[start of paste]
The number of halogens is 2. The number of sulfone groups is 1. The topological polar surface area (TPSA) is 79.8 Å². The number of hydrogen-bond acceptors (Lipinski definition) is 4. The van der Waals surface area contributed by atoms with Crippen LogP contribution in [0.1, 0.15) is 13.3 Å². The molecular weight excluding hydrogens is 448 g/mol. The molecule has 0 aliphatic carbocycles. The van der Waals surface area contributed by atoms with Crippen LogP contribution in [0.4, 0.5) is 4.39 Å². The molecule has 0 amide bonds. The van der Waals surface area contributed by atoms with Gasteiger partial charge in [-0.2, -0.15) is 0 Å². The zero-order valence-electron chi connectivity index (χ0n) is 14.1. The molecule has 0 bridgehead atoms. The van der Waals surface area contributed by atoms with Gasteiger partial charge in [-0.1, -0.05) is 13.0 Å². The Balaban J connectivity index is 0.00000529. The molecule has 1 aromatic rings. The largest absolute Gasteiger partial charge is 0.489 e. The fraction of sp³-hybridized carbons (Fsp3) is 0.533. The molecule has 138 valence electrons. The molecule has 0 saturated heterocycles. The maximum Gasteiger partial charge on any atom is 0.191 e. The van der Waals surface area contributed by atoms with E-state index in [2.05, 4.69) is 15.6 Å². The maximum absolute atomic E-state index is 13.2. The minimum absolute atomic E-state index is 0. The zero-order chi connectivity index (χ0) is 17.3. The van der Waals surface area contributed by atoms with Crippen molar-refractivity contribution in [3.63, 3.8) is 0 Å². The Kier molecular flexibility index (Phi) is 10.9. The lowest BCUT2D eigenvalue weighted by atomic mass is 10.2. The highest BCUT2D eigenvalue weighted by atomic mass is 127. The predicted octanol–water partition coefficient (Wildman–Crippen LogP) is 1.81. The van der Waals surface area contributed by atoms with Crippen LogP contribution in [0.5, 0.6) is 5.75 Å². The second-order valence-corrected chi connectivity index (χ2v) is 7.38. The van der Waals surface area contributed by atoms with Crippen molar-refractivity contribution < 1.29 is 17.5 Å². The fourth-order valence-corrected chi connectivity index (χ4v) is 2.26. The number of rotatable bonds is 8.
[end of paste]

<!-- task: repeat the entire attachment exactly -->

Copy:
The number of halogens is 2. The number of sulfone groups is 1. The topological polar surface area (TPSA) is 79.8 Å². The number of hydrogen-bond acceptors (Lipinski definition) is 4. The van der Waals surface area contributed by atoms with Crippen LogP contribution in [0.1, 0.15) is 13.3 Å². The molecular weight excluding hydrogens is 448 g/mol. The molecule has 0 aliphatic carbocycles. The van der Waals surface area contributed by atoms with Crippen LogP contribution in [0.4, 0.5) is 4.39 Å². The molecule has 0 amide bonds. The van der Waals surface area contributed by atoms with Gasteiger partial charge in [-0.2, -0.15) is 0 Å². The zero-order valence-electron chi connectivity index (χ0n) is 14.1. The molecule has 0 bridgehead atoms. The van der Waals surface area contributed by atoms with Gasteiger partial charge in [-0.1, -0.05) is 13.0 Å². The Balaban J connectivity index is 0.00000529. The molecule has 1 aromatic rings. The largest absolute Gasteiger partial charge is 0.489 e. The fraction of sp³-hybridized carbons (Fsp3) is 0.533. The molecule has 138 valence electrons. The molecule has 0 saturated heterocycles. The maximum Gasteiger partial charge on any atom is 0.191 e. The van der Waals surface area contributed by atoms with E-state index in [2.05, 4.69) is 15.6 Å². The maximum absolute atomic E-state index is 13.2. The minimum absolute atomic E-state index is 0. The zero-order chi connectivity index (χ0) is 17.3. The van der Waals surface area contributed by atoms with Crippen molar-refractivity contribution in [3.63, 3.8) is 0 Å². The Kier molecular flexibility index (Phi) is 10.9. The lowest BCUT2D eigenvalue weighted by atomic mass is 10.2. The highest BCUT2D eigenvalue weighted by atomic mass is 127. The predicted octanol–water partition coefficient (Wildman–Crippen LogP) is 1.81. The van der Waals surface area contributed by atoms with Crippen LogP contribution in [0.5, 0.6) is 5.75 Å². The second-order valence-corrected chi connectivity index (χ2v) is 7.38. The van der Waals surface area contributed by atoms with Crippen molar-refractivity contribution < 1.29 is 17.5 Å². The fourth-order valence-corrected chi connectivity index (χ4v) is 2.26. The number of rotatable bonds is 8.